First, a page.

Permanent Value

Week In Review – 1/23/15

Bruce Doole
January 23rd, 2015

First Quarter 2015 Global Outlook

  • The euro area and Asia should benefit most from lower oil prices, while the US should benefit but less so than in the past given recent energy investments. The impact on emerging economies should be mixed.
  • We have reduced our US inflation forecast for 2015 as the labor market tightens. The Fed should begin gradual rate hikes in the second half of the year.
  • The euro-area economy should enter a renewed recovery phase in the first half of 2015 thanks to low oil prices, low interest rates, and easing credit conditions.
  • Following the December elections in Japan, structural reforms should continue. The Bank of Japan may have to begin tapering bond purchases in 2015.
  • After several years of out performance by the US equity market, conditions may be in place for improved fundamentals leading to better relative equity performance in both Europe and Japan.
  • Lower oil prices should at least partly offset a tightening of monetary policy in the US, helping to support US equities.
  • Concerns about low developed-world inflation have intensified into worries about disinflation, and even outright deflation, as a result of tumbling oil prices.
  • The Fed appears prepared to initiate rate hikes in 2015, while the European Central Bank and Bank of Japan, more sensitive to the threat of deflation, seem headed for increased policy stimulus.

- Source: Hartford Funds

THIS WEEK’S ECONOMIC DATA

  • China Merchandise Trade Balance: December unadjusted merchandise trade surplus was $49.6 billion, down from $54.47 billion in November. Exports were up 9.7% on the year after increasing 4.7% in November. Imports slumped 2.4% after increasing 6.7% the month before. For 2014, the trade surplus jumped to $382.5 billion from $259.75 billion in 2013.
  • U.K. CPI: Consumer prices were slightly softer than expected in December. An unchanged level versus November was weak enough to shave fully 0.5% off the annual inflation rate, which now stands at just 0.5%.
  • U.K. Producer Price Index: Manufacturers’ input costs and factory gate prices fell again in December. December followed a shallower revised 0.7% drop in November with a monthly 2.4% decline at year-end. Annual input price inflation now stands at -10.7% and its factory gate equivalent at -0.8%.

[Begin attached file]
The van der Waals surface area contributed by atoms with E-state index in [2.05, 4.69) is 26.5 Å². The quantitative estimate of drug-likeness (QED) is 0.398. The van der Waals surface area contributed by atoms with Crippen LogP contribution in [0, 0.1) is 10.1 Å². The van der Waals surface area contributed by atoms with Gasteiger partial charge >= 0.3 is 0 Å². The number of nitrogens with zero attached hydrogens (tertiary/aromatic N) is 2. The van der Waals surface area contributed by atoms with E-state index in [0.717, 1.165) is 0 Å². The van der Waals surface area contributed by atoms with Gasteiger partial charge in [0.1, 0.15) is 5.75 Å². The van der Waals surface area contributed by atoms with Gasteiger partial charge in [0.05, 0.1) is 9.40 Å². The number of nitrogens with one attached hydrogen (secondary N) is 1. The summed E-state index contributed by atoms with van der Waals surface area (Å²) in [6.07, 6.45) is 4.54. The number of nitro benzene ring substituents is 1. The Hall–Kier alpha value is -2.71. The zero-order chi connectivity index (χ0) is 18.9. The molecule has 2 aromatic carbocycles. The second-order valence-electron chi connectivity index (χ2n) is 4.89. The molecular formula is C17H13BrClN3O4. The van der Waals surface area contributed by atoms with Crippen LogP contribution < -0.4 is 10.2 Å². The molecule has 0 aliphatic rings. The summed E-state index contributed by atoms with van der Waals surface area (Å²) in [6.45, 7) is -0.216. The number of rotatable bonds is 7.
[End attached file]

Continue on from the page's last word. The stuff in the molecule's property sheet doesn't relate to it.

• EMU Industrial Production: Industrial production (ex-construction) eked out a third consecutive monthly rise in November. A marginally firmer than expected 0.2% increase followed an upwardly revised 0.3% gain in October.
  • U.S. Retail Sales: December sales fell 0.9% after posting a 0.4% gain in November and a 0.3% rise in October. Expectations were for a 0.1% decline.
  • U.S. Jobless Claims: Claims jumped sharply the week of January 10, up 19,000 to 316,000.
  • U.S. PPI-FD: Inflation at the producer level continued to decline in December on lower energy costs. The PPI for total final demand fell 0.3%, following a decline of 0.2% in November. The consensus expected a 0.4% decrease.
  • U.S. Consumer Price Index: Inflation fell another 0.4% in December after falling 0.3% in November.
  • U.S. Industrial Production: Slipped 0.1% in December following a jump of 1.3% in November.

- Source: Ivy Funds

Week In Review – 1/16/15

Bruce Doole
January 16th, 2015

Remodel (Your Thinking About the US Labor Market)

The US labor market added 252,000 net, new nonfarm payroll employees in the month of December and the unemployment rate fell to 5.6%. December’s data caps off a year in which an additional 3 million Americans found their way onto the payroll. Other parts of the report were weaker than expected, including a disappointing deceleration in wage growth and falling labor force participation. In total, today’s report offers up important clues about how we ought to think about the US economy in 2015, but doesn’t give the Fed much of a reason to change the trajectory of monetary policy.